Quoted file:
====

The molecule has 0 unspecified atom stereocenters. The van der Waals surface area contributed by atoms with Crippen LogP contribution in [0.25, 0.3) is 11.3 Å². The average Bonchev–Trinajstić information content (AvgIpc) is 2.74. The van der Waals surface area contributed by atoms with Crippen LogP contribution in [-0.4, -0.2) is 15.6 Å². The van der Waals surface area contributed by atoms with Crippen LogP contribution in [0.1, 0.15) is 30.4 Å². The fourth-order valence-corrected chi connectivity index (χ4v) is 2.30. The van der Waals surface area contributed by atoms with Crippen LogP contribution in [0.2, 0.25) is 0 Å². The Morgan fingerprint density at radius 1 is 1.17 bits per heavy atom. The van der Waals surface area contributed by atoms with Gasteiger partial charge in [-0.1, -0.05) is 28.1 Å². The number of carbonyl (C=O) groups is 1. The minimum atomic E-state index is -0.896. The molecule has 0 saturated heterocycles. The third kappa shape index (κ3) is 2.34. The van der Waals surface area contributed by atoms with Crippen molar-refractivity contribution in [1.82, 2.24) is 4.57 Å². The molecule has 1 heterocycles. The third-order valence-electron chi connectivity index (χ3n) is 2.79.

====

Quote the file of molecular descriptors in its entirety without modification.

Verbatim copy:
The molecule has 0 unspecified atom stereocenters. The van der Waals surface area contributed by atoms with Crippen LogP contribution in [0.25, 0.3) is 11.3 Å². The average Bonchev–Trinajstić information content (AvgIpc) is 2.74. The van der Waals surface area contributed by atoms with Crippen LogP contribution in [-0.4, -0.2) is 15.6 Å². The van der Waals surface area contributed by atoms with Crippen LogP contribution in [0.1, 0.15) is 30.4 Å². The fourth-order valence-corrected chi connectivity index (χ4v) is 2.30. The van der Waals surface area contributed by atoms with Crippen LogP contribution in [0.2, 0.25) is 0 Å². The Morgan fingerprint density at radius 1 is 1.17 bits per heavy atom. The van der Waals surface area contributed by atoms with Gasteiger partial charge in [-0.1, -0.05) is 28.1 Å². The number of carbonyl (C=O) groups is 1. The minimum atomic E-state index is -0.896. The molecule has 0 saturated heterocycles. The third kappa shape index (κ3) is 2.34. The van der Waals surface area contributed by atoms with Crippen molar-refractivity contribution in [1.82, 2.24) is 4.57 Å². The molecule has 1 heterocycles. The third-order valence-electron chi connectivity index (χ3n) is 2.79.